Diabetes Self-Management Blog

A little over a week ago, I received an e-mail from my endocrinologist. It was a short missive in which he told me that he’d recently seen, as a patient, a man in his 30’s who’d just been diagnosed with Type 1 diabetes. What my endocrinologist wanted to know—and what he assured me was completely my decision (and he emphasized that there was no pressure to do so)—was if I wanted to talk to this gentleman about Type 1, since just one year earlier I, too, had been diagnosed.

It took me no time at all to reply that Yes, indeed, I would be happy to help this guy out.

A few days later, I received an e-mail from the person newly diagnosed with Type 1 diabetes. His diagnosis story was eerily similar to my own and, what’s more, his reaction to the news that he’d been saddled by fate with a chronic illness was also mostly a carbon copy of how I treated the news. There wasn’t the anger or the “why me” so much as there was an immediate need to learn as much as possible and do what was necessary to quickly get a handle on great self-management.

We wrote a few e-mails back and forth, and we exchanged instant-message IDs so we could chat online. We also made a date to meet face-to-face and talk more about whatever he needed to talk about, to let him ask whatever questions he wanted, and—what Kathryn and I felt was a pretty necessary component of the meeting—to allow his wife to talk to my wife. Because, eerily similar again, his wife’s response to the diagnosis mimicked what Kathryn remembered going through.


And that’s all I’ll write about the peer-to-peer diabetes mentoring for this week. I did speak with the gentleman about the possibility that I’d want to blog about my experiences in talking with him, and he seemed open to the idea. However, I’m not going to fill in specific details until I get permission from him (and I didn’t do so this week). I may also ask him at some point (and if he’s up for it) to write a guest blog entry. Or do the interview thing. I’ve been amazed at how far you go in just those few months from Point A (diagnosis) to Point B (settling into a diabetes routine). I want to write more about that, about how much I forgot I learned in a very short amount of time, and how utterly overwhelming those first few weeks with the diagnosis can be.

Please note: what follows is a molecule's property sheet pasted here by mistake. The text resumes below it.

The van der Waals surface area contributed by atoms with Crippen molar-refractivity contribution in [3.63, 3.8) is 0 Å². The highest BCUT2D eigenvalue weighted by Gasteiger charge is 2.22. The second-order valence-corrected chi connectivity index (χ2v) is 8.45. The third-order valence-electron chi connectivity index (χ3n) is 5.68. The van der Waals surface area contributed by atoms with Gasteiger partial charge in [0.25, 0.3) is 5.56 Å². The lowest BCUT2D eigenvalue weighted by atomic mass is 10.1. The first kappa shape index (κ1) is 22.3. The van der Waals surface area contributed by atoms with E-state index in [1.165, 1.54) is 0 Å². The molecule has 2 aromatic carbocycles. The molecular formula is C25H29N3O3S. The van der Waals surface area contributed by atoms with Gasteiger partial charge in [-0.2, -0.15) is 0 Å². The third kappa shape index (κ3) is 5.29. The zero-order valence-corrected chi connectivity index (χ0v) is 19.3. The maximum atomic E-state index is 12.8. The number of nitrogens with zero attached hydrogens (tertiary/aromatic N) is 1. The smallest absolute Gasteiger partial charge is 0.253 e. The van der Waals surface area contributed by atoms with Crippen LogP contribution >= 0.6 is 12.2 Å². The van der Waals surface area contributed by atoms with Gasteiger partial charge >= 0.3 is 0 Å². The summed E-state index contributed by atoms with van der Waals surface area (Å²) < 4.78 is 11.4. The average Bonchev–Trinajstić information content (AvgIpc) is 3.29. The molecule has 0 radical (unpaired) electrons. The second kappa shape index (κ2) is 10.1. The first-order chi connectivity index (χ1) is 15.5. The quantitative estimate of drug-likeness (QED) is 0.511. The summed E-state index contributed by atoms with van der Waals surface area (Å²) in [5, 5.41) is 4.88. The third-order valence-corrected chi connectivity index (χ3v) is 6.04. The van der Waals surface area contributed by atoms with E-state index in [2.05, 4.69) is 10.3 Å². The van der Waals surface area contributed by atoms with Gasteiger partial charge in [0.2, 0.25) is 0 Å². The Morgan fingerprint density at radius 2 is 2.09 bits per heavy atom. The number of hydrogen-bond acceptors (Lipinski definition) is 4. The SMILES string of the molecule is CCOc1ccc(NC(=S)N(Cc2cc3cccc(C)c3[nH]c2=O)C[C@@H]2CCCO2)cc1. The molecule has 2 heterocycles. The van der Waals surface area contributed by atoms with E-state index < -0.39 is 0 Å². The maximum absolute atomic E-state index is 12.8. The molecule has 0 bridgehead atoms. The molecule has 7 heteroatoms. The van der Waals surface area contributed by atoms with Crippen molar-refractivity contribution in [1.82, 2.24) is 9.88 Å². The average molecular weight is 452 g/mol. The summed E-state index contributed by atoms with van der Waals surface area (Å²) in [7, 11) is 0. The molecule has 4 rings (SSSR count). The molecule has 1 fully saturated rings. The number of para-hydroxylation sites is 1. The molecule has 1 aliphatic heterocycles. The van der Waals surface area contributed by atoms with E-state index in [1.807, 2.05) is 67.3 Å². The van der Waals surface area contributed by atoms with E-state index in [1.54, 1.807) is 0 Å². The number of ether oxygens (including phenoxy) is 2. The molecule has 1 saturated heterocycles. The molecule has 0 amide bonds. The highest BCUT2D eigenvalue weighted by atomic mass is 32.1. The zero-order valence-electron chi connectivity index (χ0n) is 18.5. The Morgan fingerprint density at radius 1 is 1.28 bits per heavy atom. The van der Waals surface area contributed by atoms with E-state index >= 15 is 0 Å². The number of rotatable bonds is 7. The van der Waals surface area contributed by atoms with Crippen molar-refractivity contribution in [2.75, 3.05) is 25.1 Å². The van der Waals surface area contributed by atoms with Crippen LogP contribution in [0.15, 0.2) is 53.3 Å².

The mentoring was something I didn’t have when I was diagnosed, and it would have been a wonderful—absolutely wonderful—experience for my wife and me to hear from someone who’d recently been through the same thing. But it doesn’t seem to be a widely-available option yet; I don’t know if it’s the infrequency (relatively speaking) of mid-30’s Type 1 diagnoses, or if it’s that there’s not a great peers group as yet set up. I know that Tara Dairman wrote about the nascent Peers for Progress program last year, and it sounds like it will be a great program.

The idea that I could or should talk to someone who’d gone through the same thing hadn’t really entered my mind after my diagnosis. There were, understandably, too many other things to worry about. But I see now that it could have dispelled some of the fears of the unknown and alleviated some of the anxiety and worry about making the transition to living with Type 1 diabetes.